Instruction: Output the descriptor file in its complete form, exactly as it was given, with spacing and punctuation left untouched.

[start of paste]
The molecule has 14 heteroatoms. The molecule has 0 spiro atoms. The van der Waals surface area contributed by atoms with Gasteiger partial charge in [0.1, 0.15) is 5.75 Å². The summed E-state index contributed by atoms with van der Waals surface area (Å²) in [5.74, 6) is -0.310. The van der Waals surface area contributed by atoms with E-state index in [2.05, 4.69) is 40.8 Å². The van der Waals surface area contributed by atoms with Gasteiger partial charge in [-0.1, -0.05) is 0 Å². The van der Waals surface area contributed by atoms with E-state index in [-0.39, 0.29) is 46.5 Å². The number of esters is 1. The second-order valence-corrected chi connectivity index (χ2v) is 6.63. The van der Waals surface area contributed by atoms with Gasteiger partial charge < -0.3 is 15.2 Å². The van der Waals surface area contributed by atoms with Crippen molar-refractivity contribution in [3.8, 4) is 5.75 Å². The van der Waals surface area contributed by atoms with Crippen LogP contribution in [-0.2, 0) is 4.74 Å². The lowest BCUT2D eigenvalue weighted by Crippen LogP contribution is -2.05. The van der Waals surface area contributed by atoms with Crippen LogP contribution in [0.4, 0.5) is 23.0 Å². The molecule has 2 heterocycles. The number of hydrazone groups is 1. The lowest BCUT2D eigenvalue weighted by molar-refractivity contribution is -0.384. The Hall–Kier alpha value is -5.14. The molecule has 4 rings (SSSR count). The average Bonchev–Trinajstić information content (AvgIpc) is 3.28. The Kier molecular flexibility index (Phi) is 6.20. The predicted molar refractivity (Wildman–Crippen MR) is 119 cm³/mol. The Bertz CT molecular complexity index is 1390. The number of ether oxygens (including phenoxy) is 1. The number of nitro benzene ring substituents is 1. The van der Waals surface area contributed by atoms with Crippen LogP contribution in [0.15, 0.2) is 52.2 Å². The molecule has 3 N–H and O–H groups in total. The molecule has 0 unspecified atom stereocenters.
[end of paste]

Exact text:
The molecule has 14 heteroatoms. The molecule has 0 spiro atoms. The van der Waals surface area contributed by atoms with Gasteiger partial charge in [0.1, 0.15) is 5.75 Å². The summed E-state index contributed by atoms with van der Waals surface area (Å²) in [5.74, 6) is -0.310. The van der Waals surface area contributed by atoms with E-state index in [2.05, 4.69) is 40.8 Å². The van der Waals surface area contributed by atoms with Gasteiger partial charge in [-0.1, -0.05) is 0 Å². The van der Waals surface area contributed by atoms with E-state index in [-0.39, 0.29) is 46.5 Å². The number of esters is 1. The second-order valence-corrected chi connectivity index (χ2v) is 6.63. The van der Waals surface area contributed by atoms with Gasteiger partial charge < -0.3 is 15.2 Å². The van der Waals surface area contributed by atoms with Crippen molar-refractivity contribution in [3.8, 4) is 5.75 Å². The van der Waals surface area contributed by atoms with Crippen LogP contribution in [-0.2, 0) is 4.74 Å². The lowest BCUT2D eigenvalue weighted by Crippen LogP contribution is -2.05. The van der Waals surface area contributed by atoms with Crippen LogP contribution in [0.4, 0.5) is 23.0 Å². The molecule has 2 heterocycles. The number of hydrazone groups is 1. The lowest BCUT2D eigenvalue weighted by molar-refractivity contribution is -0.384. The Hall–Kier alpha value is -5.14. The molecule has 4 rings (SSSR count). The average Bonchev–Trinajstić information content (AvgIpc) is 3.28. The Kier molecular flexibility index (Phi) is 6.20. The predicted molar refractivity (Wildman–Crippen MR) is 119 cm³/mol. The Bertz CT molecular complexity index is 1390. The number of ether oxygens (including phenoxy) is 1. The number of nitro benzene ring substituents is 1. The van der Waals surface area contributed by atoms with Crippen LogP contribution in [0.15, 0.2) is 52.2 Å². The molecule has 3 N–H and O–H groups in total. The molecule has 0 unspecified atom stereocenters.